Serves 10 to 12.

Miso Soup


  • 2 scallions
  • ¼ pound tofu
  • 1¼ cups dashi (Japanese fish stock) or 1 chicken bouillon cube, dissolved in 1 cup boiling water
  • 2 Tablespoons red miso


  1. Wash the scallions and cut the green parts into 1½-inch lengths.
  2. Cut the tofu into small cubes and place the scallions and tofu in soup bowls.
  3. Boil the dashi (broth) in a saucepan.
  4. Put a little of the boiling liquid in a bowl and mix with the miso .
  5. Pour back into the saucepan, then ladle into the soup bowls.
  6. Serve immediately.

Makes one serving.

Beef Sukiyaki


  • ½ cup soy sauce
  • ¼ cup sugar
  • ½ cup dashi or beef broth
  • 2 Tablespoons vegetable oil
  • 1 pound beef tenderloin, sliced into thin strips
  • 10 scallions, cut into 2-inch pieces (both and green and white parts)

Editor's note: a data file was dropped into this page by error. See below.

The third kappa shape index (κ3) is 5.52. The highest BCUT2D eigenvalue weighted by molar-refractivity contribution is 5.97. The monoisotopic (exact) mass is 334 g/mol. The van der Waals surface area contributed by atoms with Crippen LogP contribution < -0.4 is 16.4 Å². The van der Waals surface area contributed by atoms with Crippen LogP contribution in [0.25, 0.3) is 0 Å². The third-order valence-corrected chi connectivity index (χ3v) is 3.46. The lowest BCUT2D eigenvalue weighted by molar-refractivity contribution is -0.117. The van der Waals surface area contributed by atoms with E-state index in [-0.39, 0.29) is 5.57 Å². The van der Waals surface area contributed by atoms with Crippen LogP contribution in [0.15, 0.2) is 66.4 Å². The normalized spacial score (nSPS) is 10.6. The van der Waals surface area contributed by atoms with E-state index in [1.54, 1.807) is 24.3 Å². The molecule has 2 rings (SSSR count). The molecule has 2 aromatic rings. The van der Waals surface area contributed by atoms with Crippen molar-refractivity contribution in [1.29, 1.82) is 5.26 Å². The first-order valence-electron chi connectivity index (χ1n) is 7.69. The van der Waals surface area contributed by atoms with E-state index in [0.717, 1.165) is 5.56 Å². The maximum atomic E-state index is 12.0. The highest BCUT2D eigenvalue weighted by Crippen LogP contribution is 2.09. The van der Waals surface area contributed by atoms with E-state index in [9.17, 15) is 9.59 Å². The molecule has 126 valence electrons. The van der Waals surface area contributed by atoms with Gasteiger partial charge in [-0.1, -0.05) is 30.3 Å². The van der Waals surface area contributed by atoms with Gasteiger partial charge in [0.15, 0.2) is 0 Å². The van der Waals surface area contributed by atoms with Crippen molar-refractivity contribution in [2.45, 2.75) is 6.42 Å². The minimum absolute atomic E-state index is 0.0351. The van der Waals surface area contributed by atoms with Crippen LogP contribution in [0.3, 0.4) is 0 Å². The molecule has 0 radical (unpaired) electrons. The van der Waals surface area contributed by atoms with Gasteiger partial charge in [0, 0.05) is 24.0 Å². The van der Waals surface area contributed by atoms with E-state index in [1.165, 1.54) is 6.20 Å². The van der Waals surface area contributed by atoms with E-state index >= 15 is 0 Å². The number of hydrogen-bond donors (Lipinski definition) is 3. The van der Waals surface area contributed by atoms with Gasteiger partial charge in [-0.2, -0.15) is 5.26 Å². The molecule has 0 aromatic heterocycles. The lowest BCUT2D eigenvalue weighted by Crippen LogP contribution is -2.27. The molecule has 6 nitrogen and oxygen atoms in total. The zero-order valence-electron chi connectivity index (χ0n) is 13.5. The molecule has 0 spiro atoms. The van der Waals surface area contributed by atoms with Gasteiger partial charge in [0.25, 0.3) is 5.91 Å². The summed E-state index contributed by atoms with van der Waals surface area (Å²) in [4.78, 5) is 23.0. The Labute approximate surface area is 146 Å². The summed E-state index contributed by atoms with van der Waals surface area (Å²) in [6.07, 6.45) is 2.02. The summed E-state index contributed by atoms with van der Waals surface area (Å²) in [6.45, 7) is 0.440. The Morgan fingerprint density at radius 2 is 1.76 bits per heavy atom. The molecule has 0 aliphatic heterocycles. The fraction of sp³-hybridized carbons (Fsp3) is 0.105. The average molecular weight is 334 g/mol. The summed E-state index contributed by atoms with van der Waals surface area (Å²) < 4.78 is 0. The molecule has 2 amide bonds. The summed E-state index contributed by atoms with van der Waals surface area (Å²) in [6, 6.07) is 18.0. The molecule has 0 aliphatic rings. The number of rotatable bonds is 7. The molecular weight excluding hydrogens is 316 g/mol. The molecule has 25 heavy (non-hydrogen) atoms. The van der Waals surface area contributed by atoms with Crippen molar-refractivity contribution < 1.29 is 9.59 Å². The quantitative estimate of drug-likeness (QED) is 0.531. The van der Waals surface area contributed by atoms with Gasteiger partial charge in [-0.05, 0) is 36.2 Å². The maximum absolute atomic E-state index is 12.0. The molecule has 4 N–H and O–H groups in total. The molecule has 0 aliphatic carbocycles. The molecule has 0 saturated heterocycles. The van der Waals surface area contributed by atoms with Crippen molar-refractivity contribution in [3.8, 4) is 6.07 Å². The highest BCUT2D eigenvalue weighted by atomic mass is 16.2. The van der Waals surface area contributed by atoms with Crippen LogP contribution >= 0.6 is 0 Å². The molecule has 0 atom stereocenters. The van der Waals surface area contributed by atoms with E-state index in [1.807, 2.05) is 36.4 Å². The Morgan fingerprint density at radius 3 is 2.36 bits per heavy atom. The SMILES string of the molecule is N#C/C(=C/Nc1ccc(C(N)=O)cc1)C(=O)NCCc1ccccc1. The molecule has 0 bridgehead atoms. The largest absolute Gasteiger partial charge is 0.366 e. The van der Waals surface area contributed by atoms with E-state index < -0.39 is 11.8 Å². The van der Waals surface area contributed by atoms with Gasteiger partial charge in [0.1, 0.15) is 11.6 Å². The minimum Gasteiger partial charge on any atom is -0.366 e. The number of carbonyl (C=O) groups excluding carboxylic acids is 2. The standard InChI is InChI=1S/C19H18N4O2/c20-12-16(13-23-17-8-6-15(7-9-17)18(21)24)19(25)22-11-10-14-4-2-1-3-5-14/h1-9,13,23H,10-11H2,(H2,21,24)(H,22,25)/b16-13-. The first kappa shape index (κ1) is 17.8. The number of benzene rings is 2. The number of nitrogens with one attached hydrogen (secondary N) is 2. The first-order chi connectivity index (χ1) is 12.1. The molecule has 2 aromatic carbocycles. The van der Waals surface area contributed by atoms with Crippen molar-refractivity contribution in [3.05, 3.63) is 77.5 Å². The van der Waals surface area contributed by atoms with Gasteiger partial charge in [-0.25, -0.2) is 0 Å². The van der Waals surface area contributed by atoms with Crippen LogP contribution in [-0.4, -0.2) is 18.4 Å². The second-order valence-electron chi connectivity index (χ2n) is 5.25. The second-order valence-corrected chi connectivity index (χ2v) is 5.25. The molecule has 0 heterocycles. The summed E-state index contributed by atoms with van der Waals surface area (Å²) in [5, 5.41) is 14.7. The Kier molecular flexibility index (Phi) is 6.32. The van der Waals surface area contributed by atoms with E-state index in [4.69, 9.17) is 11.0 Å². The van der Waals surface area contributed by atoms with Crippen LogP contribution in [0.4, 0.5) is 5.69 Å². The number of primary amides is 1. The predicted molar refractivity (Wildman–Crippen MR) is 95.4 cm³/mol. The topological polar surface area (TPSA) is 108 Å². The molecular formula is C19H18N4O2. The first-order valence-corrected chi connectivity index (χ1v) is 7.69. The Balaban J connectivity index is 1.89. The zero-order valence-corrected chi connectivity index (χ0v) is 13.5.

• 4 stalks celery, sliced on an angle, in ½-inch pieces
  • 12 mushroomcaps, sliced
  • 8 ounces tofu or bean curd, cut into bite-sized cubes
  • 1 can bamboo shoots (8½-ounce), drained
  • 4 cups rice, cooked


  1. Mix soy sauce, sugar, and dashi or broth in a bowl and set aside.
  2. Arrange beef and vegetables on a large platter.
  3. Heat an electric skillet 300°F; or heat a frying pan over medium-high heat. Add oil and heat.
  4. Add the meat and brown for 2 minutes.
  5. Add the vegetables and the tofu, including the bamboo shoots, placing each on its own part of the skillet.
  6. Add the sauce and cook mixture for 6 to 7 minutes, turning gently to prevent burning and keeping all ingredients separate from each other. Serve at once over rice.

Serves 4 to 6.

Chicken Teriyaki


  • ½ cup soy sauce (preferably Japanese-style)
  • 3 Tablespoons sugar
  • 1 teaspoon fresh gingerroot, grated
  • 3 Tablespoons sesame seeds
  • 1½ to 2 pounds skinless, boneless chicken breast, cut into small serving pieces


  1. Preheat oven to 375°F.
  2. Combine soy sauce, sugar, gingerroot, and sesame seeds in a large bowl.
  3. Place chicken in a baking dish and pour sauce over it.
  4. Bake for 45 minutes. Turn chicken about every 15 minutes, coating with sauce in the process.